A few months ago, the two of us – both long-time advocates for transparency and accountability – posted separate comments on Secretary Mike Leavitt’s blog. Brian asked Secretary Leavitt to square his support of “Chartered Value Exchanges” with the attempt to block release of physician-specific Medicare claims data to Consumers’ Checkbook, which wants to rate doctors. After a court ruled that the data should be provided to the group, HHS appealed. Michael urged the secretary to go beyond supporting Consumers’ Checkbook and use his “bully pulpit” to promote sophisticated data analysis that could be used to create national quality comparisons.
Secretary Leavitt graciously asked us to consider and comment on the department’s proposed “Medicare trigger legislation” calling for the release of physician performance measures. We are delighted to continue the conversation.
First, let’s give credit where credit is due. We agree that the proposed legislation is a major step in the right direction.
Yet the legislation’s intent seems at odds with the department’s turn-back-the-clock arguments in Consumers’ Checkbook vs. HHS. There, the department asserts that physicians have a right to privacy, and that the quality of medical care they provide in return for taxpayer dollars does not have to be disclosed — despite its importance to consumers and other purchasers of care. Interestingly, this privacy is a privilege hospitals do not enjoy.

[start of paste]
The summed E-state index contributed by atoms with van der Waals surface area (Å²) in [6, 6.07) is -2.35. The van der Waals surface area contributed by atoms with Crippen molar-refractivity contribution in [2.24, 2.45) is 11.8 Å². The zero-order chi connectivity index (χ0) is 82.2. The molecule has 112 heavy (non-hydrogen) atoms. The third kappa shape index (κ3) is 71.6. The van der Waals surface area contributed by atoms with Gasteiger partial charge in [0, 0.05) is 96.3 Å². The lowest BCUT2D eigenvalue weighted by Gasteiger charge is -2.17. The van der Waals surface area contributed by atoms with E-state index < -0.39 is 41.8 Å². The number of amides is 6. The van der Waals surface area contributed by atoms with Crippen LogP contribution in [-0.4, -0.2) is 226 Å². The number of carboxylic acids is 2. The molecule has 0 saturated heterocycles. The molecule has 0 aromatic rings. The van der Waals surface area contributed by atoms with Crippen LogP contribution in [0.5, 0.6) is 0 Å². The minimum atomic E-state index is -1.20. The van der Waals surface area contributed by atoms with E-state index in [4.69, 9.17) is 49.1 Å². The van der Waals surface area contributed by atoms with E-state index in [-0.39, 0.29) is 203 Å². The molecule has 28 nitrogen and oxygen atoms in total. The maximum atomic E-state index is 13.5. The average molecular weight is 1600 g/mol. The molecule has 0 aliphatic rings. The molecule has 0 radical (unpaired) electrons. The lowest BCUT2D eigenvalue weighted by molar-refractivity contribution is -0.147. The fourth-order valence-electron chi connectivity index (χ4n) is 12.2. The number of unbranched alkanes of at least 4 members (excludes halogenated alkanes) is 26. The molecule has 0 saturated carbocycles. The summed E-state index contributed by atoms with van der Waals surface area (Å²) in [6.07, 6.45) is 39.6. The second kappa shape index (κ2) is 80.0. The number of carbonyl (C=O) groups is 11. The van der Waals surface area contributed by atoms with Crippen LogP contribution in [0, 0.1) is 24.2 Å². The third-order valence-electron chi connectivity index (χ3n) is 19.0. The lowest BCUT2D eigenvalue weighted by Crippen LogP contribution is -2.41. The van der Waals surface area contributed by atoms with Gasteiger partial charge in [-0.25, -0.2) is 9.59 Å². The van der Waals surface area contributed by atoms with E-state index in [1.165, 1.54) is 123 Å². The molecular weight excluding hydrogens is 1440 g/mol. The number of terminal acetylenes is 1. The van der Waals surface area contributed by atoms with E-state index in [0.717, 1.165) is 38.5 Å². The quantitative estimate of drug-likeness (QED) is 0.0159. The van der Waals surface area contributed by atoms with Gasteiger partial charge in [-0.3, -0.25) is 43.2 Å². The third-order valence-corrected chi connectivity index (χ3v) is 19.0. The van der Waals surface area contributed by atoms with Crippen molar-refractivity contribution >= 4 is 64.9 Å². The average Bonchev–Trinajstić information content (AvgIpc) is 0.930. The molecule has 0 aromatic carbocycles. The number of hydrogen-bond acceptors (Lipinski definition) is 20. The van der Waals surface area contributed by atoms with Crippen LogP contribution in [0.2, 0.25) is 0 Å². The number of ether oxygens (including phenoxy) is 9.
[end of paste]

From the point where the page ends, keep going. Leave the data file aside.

Ina December 10, 2007 American Medical News article (since revised), the American Medical Association’s board chair gloated that HHS had taken the AMA’s “advice” in appealing the original August 22, 2007 District Court ruling for Consumers’ Checkbook. Moreover, as the Los Angeles Times pointed out, while the department proclaims in press releases that it simply wants legal clarification on its authority to release the physician data,
the government’s legal brief in the case calls for the appeals court to reverse [the August] ruling, leaving the restrictions on the release of data in place.
This is not a partisan issue. Most objective health care experts across the political spectrum believe that transparent pricing and quality information is critical to transforming the current crisis-ridden system into one that is stable and sustainable. Without the kind of information sought by Consumers’ Checkbook, a health care marketplace simply cannot function. President Bush virtually said as much inhis August, 2006 executive order.
HHS has said it “recognizes and shares the goals of Consumers’ Checkbook.” If that is so, HHS should match words with deeds. That means dropping its appeal of the Checkbook ruling and challenging purchasers, health plans and individual consumers to use the marketplace to reward doctors and others who provide or contribute to safer, higher quality, more efficient care.